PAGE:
Thursday, May 28, 2009

Vaccine-autism controversy alive and well

PLoS Biology has released a unfunded report consulting various experts on why the vaccine-autism theory persists despite scientists' and public health officials' best efforts to provide evidence to the contrary. 1 in 4 Americans still think vaccines stil cause autism, and vaccination rates have dropped overall, which puts people at risk for formerly eliminated diseases like measles. In Britain MMR vaccination rates lowered from 92% in 1998 to 80% by 2003. Spokespeople for scientists reporting the results of digressing studies receive death threats.

Anthropologist Sharon Kaufman believes that the persistence of the belief stems from the legislative action that revealed new information regarding the contetns of vaccines. This change in the perception of scientific fact was able to feed the speculative theories tracing vaccines to autism. Baker, the director of the program in the History of Medicine at Duke University, believes that parents also think that environmental factors are behind rising rates of autism, and that vaccines are the most obvious candidate.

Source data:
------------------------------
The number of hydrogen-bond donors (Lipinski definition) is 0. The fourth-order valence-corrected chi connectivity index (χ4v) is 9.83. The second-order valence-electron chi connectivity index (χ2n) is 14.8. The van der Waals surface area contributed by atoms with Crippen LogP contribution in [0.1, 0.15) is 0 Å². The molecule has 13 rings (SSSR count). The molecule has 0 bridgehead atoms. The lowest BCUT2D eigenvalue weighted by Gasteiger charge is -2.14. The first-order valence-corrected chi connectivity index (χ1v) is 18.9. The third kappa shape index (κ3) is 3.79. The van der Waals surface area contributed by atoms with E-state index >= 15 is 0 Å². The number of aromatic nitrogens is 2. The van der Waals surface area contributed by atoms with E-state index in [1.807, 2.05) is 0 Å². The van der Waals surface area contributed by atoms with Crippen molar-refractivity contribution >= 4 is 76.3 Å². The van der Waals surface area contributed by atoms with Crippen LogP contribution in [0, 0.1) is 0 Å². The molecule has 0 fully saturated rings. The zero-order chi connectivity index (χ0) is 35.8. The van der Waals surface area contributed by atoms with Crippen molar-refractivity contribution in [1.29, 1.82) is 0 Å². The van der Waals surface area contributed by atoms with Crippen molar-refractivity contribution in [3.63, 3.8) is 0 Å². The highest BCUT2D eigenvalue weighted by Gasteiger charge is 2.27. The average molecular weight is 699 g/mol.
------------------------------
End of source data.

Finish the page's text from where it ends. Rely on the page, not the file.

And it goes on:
Yet there also seems to be an important, media-induced tendency to view the vaccine-autism controversy as a debate, playing up misinformation that dilutes the public's trust in experts and setting up an "us versus them" scenario. Pediatrician Paul Offit summed it up best. When talking about his refusal to go on Larry King Live or any show that hosted celebrity anti-vaccine advocates like Jenny McCarthy, he said "McCarthy is the hero, her child is the victim--and that leaves one role for you."

Clearly the controversy has grown beyond the reach of scientists. It seems that, given the media-stoked debate and parental misconceptions, scientists may not be the best vessels to promote the crucial evidence in the vaccine-autism controversy. Perhaps what the issue needs is another well-known individual that can create a countering emotional appeal, one that can successfully challenge the prominent activists on the anti-vaccine side of the issue.

-Andrew Plan

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